We find that our metastate HMM approach enables a stronger HMM-based framework for the identification of complex structure in stochastic sequential data. We show an application of the metastate HMM to the identification of eukaryotic gene structure in the C. elegans genome. We have shown that the performance of the metastate HMM-based gene finder performs comparably to three of the best gene finders in use today, GENIE, GENSCAN, and HMMgene [44]. The method shown here, however, is the bare-bones HMM implementation without use of signal sensors to strengthen localized encoding information, such as splice site information. An SVM-based improvement, to integrate directly with the approach introduced here, is described in [17], and given the successful use of neural-net discriminators to improve splice-site recognition in the GENIE gene finder [45], there are clear prospects for further improvement in overall gene-finding accuracy with the metastate HMM foundation described in this paper.

Declarations

Acknowledgments

Author S. Winters-Hilt would like to thank Ph.D. Advisor David Haussler for originally posing the question of "what might be gained by use of higher-order state models?" (in a graduate bioinformatics course at UCSC in 1999). Finding the answer has taken a bit longer than expected. Both authors would also like to thank Meta Logos Inc. for allowing academic research with unrestricted use of the clique-generalized HMM software tools developed by S. Winters-Hilt while cofounding Meta Logos Inc.

Authors’ Affiliations

(1)
Computer Science Department, University of New Orleans

References

  1. Stanke M, Morgenstern B: AUGUSTUS: a web server for gene prediction in eukaryotes that allows user-defined constraints. Nucleic Acids Research 2005, 33(2):W465-W467.View ArticleGoogle Scholar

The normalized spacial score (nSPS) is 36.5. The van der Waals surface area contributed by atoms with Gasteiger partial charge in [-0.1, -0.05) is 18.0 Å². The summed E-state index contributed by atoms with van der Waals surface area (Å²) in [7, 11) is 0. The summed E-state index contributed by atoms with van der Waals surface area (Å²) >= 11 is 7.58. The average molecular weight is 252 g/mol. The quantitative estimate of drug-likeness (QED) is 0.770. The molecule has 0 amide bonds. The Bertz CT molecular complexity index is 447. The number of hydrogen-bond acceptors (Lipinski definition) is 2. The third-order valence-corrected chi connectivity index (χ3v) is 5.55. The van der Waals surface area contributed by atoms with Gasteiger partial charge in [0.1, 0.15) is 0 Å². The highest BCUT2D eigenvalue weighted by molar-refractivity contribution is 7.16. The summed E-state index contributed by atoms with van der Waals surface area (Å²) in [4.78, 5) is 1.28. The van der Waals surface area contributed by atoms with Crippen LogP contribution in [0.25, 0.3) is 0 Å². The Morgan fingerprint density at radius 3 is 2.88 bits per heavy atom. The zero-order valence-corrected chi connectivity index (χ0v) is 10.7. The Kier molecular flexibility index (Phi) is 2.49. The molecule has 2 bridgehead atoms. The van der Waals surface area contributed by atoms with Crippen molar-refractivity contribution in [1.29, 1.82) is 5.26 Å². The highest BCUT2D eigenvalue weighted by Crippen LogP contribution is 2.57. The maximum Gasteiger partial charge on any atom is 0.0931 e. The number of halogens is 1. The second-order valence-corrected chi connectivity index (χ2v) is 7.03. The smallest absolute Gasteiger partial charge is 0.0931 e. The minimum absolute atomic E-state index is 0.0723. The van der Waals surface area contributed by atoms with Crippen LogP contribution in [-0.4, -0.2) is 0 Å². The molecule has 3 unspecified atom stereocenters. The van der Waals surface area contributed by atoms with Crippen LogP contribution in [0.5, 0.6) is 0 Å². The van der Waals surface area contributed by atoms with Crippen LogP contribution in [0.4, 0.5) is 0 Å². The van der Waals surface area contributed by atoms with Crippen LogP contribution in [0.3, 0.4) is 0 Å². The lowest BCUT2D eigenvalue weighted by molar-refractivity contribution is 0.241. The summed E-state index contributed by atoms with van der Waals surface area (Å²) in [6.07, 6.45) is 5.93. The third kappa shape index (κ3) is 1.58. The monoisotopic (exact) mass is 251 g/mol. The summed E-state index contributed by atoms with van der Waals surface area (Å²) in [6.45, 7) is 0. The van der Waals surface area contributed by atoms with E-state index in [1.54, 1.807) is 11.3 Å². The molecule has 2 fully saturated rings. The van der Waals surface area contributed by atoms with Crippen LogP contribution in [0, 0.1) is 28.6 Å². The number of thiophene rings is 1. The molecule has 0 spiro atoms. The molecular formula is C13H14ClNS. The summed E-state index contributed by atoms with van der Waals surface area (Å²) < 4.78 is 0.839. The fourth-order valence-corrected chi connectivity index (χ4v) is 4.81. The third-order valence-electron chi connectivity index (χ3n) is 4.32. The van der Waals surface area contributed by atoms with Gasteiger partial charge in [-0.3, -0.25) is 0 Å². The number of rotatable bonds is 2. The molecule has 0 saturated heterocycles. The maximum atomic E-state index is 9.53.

2. Rajapakse JC, Ho LS: Markov encoding for detecting signals in genomic sequences. IEEE/ACM Transactions on Computational Biology and Bioinformatics 2005, 2(2):131-141. 10.1109/TCBB.2005.27View ArticleGoogle Scholar
  3. Majoros WH, Pertea M, Salzberg SL: TigrScan and GlimmerHMM: two open source ab initio eukaryotic gene-finders. Bioinformatics 2004, 20(16):2878-2879. 10.1093/bioinformatics/bth315View ArticleGoogle Scholar
  4. Taher L, Rinner O, Garg S, Sczyrba A, Brudno M, Batzoglou S, Morgenstern B: AGenDA: homology-based gene prediction. Bioinformatics 2003, 19(12):1575-1577. 10.1093/bioinformatics/btg181View ArticleGoogle Scholar
  5. Altschul SF, Gish W, Miller W, Myers EW, Lipman DJ: Basic local alignment search tool. Journal of Molecular Biology 1990, 215(3):403-410.View ArticleGoogle Scholar
  6. Sonnenburg S, Zien A, Rätsch G: ARTS: accurate recognition of transcription starts in human. Bioinformatics 2006, 22(14):e472-e480. 10.1093/bioinformatics/btl250View ArticleGoogle Scholar